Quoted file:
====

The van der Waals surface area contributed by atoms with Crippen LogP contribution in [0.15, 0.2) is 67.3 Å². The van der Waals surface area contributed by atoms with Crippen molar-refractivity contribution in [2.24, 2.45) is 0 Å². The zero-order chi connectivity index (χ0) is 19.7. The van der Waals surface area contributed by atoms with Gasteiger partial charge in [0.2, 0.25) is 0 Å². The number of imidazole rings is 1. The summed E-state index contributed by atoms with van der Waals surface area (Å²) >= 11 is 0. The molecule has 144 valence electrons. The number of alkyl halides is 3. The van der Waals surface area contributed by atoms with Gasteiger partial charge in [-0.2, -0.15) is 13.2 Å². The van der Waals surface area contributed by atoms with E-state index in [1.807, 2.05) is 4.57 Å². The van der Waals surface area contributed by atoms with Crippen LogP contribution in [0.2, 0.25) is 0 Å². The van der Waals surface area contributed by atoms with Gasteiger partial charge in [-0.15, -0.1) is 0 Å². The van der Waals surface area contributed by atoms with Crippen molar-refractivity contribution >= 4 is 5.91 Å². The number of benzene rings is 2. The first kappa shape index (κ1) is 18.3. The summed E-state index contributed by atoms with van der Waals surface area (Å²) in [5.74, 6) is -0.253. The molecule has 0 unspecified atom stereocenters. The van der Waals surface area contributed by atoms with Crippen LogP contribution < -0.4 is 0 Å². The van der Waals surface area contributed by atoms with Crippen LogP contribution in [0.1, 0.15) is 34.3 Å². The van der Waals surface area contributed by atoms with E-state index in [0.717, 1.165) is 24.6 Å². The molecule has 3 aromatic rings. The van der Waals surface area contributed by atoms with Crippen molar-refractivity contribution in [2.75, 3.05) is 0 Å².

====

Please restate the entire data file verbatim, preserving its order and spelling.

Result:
The van der Waals surface area contributed by atoms with Crippen LogP contribution in [0.15, 0.2) is 67.3 Å². The van der Waals surface area contributed by atoms with Crippen molar-refractivity contribution in [2.24, 2.45) is 0 Å². The zero-order chi connectivity index (χ0) is 19.7. The van der Waals surface area contributed by atoms with Gasteiger partial charge in [0.2, 0.25) is 0 Å². The number of imidazole rings is 1. The summed E-state index contributed by atoms with van der Waals surface area (Å²) >= 11 is 0. The molecule has 144 valence electrons. The number of alkyl halides is 3. The van der Waals surface area contributed by atoms with Gasteiger partial charge in [-0.2, -0.15) is 13.2 Å². The van der Waals surface area contributed by atoms with E-state index in [1.807, 2.05) is 4.57 Å². The van der Waals surface area contributed by atoms with Crippen LogP contribution in [0.2, 0.25) is 0 Å². The van der Waals surface area contributed by atoms with Gasteiger partial charge in [-0.15, -0.1) is 0 Å². The van der Waals surface area contributed by atoms with Crippen molar-refractivity contribution >= 4 is 5.91 Å². The number of benzene rings is 2. The first kappa shape index (κ1) is 18.3. The summed E-state index contributed by atoms with van der Waals surface area (Å²) in [5.74, 6) is -0.253. The molecule has 0 unspecified atom stereocenters. The van der Waals surface area contributed by atoms with Crippen LogP contribution < -0.4 is 0 Å². The van der Waals surface area contributed by atoms with Crippen LogP contribution in [0.1, 0.15) is 34.3 Å². The van der Waals surface area contributed by atoms with E-state index in [0.717, 1.165) is 24.6 Å². The molecule has 3 aromatic rings. The van der Waals surface area contributed by atoms with Crippen molar-refractivity contribution in [2.75, 3.05) is 0 Å².